Not getting along with a colleague? Is there conflict about most things? Do you dislike the negative tone when they talk to you or others?

Pointing fingers or blaming never works. It just raises the frustration level.

If you really want to ease the tension and build a productive relationship, you should present your concerns in a way they will hear you. You need to prepare for the conversation with these tips:

  1. Decide what is bothering you. One thing at a time. Don’t produce a long list of issues. Prioritize the one thing that is preventing you from getting the work done.
  2. Jot down the specific instances when this has happened. One or two will do. Again, not a long list.
  3. Ask that they meet with you. Choose a neutral but private space. Use three simple sentences to get the conversation started using the WHEN, I FEEL, SO MAYBE format.
  4. Make sure you are not using emotionally charged or judgement words like “I hate”, “mean spirited”, “stupid”.
  5. Forget the YOU word. YOU is pointing a finger – blaming. And a conversation stopper.

Here is an example of how you use the WHEN, I FEEL, SO MAYBE format to dismantle tension.

Thanks Michelle for agreeing to talk with me. I would like to clear some air between us regarding our work together. WHEN there is tension and harsh disagreement between you and me, I FEEL frustrated because I can’t be productive. SO MAYBE we can work through questions about ideas without raised tone of voice. That way we can find common ground and solve the issue together. What do you think?

Michelle is likely to deny the behavior you pointed out. That is when you use a specific incident to explain further.

Do you remember last week when the team was trying to figure out a system to get the customer concerns solved more quickly? I brought up the idea that we might have the one person who first listens and understands the customer’s concern be the one solving it rather than passing it to someone else. That way there would not be a time gap or misunderstanding in resolving the concern. Your response was quick and loud, ‘That will never work! We’ve tried that before!’. That response shut down the conversation.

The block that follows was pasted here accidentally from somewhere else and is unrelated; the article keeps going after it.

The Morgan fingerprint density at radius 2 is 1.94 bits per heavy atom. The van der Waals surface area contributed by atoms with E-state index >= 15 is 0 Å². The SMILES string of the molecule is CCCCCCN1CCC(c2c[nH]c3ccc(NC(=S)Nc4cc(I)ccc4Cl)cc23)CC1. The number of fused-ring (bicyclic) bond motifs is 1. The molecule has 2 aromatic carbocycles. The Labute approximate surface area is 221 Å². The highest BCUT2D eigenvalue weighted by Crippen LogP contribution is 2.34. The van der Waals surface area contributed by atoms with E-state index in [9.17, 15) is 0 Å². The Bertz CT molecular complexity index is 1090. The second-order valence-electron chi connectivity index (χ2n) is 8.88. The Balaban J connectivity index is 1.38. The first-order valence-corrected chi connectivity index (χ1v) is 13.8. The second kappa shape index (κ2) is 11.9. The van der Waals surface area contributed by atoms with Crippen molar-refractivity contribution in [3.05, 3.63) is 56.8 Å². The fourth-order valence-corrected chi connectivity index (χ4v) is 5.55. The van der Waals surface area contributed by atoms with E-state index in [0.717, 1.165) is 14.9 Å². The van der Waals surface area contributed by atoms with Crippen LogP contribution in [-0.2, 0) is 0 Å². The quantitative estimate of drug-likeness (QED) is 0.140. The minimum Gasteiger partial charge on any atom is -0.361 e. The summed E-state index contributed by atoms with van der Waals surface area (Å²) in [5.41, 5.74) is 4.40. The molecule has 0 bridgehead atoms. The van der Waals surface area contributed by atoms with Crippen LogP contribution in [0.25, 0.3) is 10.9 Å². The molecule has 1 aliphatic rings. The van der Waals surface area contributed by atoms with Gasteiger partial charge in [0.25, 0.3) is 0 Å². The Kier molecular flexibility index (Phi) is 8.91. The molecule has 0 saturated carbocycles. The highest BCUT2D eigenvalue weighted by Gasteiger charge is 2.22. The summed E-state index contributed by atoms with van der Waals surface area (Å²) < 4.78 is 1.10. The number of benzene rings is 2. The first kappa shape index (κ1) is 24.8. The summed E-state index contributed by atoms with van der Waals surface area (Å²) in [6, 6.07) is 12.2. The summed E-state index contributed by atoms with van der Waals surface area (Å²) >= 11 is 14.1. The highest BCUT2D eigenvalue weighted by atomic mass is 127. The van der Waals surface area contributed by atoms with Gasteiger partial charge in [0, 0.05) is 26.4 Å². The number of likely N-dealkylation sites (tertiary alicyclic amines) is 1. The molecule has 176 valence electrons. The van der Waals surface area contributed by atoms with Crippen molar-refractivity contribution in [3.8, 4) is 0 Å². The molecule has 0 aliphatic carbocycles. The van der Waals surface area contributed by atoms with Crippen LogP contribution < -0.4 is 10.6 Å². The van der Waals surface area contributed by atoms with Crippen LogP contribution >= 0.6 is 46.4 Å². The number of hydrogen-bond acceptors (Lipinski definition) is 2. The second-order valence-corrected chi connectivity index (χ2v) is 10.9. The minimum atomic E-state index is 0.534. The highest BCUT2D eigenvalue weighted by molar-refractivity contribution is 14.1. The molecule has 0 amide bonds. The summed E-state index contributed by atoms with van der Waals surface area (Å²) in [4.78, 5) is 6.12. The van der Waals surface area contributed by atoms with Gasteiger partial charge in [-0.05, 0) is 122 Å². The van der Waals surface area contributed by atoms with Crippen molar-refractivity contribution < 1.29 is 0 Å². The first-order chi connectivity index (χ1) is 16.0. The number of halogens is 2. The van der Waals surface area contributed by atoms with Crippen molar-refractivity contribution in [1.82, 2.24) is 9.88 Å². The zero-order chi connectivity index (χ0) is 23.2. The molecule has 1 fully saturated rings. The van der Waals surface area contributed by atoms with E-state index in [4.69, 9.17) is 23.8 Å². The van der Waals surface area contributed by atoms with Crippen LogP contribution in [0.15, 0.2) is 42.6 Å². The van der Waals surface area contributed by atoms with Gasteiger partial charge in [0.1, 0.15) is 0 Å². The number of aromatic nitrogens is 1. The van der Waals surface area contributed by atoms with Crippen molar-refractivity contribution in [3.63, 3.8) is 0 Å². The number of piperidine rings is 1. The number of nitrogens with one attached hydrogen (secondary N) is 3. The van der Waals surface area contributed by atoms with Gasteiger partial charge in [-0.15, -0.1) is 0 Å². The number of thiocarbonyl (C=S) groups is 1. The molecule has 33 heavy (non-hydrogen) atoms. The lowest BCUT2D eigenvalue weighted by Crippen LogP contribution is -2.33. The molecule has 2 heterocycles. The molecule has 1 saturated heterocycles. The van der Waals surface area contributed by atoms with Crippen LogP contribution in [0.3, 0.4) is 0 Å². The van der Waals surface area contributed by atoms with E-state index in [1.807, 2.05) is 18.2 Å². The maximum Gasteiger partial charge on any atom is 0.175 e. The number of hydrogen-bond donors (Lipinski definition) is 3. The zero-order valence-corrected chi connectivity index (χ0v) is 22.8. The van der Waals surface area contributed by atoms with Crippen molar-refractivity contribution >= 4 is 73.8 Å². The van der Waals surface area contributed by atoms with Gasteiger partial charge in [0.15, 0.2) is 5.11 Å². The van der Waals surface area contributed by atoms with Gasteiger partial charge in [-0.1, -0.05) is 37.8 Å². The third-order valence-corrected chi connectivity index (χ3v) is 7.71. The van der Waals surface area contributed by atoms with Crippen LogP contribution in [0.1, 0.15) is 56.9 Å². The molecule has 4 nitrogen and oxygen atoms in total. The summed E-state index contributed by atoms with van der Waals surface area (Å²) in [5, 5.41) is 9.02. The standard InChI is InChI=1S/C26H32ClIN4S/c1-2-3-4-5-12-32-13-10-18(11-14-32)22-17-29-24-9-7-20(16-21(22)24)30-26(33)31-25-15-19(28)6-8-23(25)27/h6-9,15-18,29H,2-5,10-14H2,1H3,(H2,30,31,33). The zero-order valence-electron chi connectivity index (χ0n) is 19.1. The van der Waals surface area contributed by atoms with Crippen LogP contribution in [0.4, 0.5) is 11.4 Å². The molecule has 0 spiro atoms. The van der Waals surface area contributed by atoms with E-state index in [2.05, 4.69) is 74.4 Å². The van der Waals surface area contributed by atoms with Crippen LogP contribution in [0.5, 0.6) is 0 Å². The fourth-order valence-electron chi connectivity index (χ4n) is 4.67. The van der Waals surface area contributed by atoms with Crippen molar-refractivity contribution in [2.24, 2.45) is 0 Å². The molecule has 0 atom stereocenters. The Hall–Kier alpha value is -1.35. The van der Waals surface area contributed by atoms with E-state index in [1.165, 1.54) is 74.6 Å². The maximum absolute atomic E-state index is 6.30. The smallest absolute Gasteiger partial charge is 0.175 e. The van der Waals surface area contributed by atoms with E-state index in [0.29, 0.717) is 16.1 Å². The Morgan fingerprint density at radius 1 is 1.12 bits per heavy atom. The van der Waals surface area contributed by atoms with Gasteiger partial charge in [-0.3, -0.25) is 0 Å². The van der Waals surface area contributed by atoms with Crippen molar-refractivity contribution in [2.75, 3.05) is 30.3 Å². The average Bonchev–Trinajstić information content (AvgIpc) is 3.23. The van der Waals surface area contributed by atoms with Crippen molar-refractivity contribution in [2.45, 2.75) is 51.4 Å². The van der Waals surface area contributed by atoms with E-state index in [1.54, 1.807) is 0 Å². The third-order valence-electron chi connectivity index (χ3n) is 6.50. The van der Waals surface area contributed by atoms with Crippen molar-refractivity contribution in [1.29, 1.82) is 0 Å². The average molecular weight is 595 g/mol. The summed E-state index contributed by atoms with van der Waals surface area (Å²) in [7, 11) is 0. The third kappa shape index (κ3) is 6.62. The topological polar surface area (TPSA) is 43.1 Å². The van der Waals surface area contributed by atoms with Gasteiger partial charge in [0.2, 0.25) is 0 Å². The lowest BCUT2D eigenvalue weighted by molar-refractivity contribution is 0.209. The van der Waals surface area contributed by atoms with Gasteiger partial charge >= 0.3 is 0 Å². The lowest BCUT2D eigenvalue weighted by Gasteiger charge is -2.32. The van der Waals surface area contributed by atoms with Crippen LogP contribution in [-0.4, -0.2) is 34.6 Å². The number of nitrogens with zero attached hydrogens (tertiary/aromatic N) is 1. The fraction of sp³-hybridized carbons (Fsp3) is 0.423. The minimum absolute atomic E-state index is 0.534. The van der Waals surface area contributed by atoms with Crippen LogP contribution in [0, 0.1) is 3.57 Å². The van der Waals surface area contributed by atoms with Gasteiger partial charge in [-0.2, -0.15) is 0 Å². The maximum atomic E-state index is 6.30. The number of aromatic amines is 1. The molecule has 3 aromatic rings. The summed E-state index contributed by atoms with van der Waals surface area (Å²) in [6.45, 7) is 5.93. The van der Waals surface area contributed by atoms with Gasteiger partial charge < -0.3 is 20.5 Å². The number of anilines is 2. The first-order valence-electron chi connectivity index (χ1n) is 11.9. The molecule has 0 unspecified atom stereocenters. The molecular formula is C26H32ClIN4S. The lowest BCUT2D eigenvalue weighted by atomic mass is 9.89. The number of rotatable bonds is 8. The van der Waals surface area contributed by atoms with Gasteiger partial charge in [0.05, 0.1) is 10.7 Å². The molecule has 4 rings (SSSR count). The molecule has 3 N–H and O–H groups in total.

The WHEN, I FEEL, SO MAYBE format of conversation may not work the first time.  Apply to any conversation like this:

WHEN                   describe the behavior that happens,

I FEEL                     tell how it makes you feel.

SO MAYBE           suggest another way that he/she can get what is needed for you to improve how you react.  This is the WIIFM (what’s in it for me) part of the conversation.  There has to be a reason that benefits the other person to change.

Remember the goal is to dismantle the conflict so you can work together productively. 


  • Leatha Ritchie

    Leadership Development Writer and Coach at LPR Consulting

    Leatha Ritchie serves as principal consultant and owner of LPR Consulting. Leatha is a certified Gallup® Strengths Coach, facilitator of The Change Cycle™, with training in Coaching from ATD, and is certified as an assessor for Predictive Index. She has extensive experience in training and development of current and high potential leaders with an emphasis on training that accompanies coaching or mentoring. Leatha’s particular area of expertise is examining and improving new leader orientation, succession planning, and programs for good leaders to become great. It takes passion, resources, and direction to develop as a leader. Leatha’s articles and blogs bring tools, inspiration, and experience to the learner. Previous to this role Leatha served as VP Operations Leadership Strategy & Development at Bright Horizons, a leader in the early education field. Her roles as Regional Manager, Director of Regional Manager Development, and Division Vice President gave her unique talent in recognizing challenge and growing leaders to confront and managing through while improving the business. Often Leatha was tapped to assess challenging organizational situations then develop systems, resources, and provide training to improve outcome. This role took her throughout the United States, England, Scotland, Wales, Ireland, and Guam. Leatha holds a bachelor degree in history with a minor in early childhood education from Meredith College in Raleigh, North Carolina, where she also received her Master of Business Administration.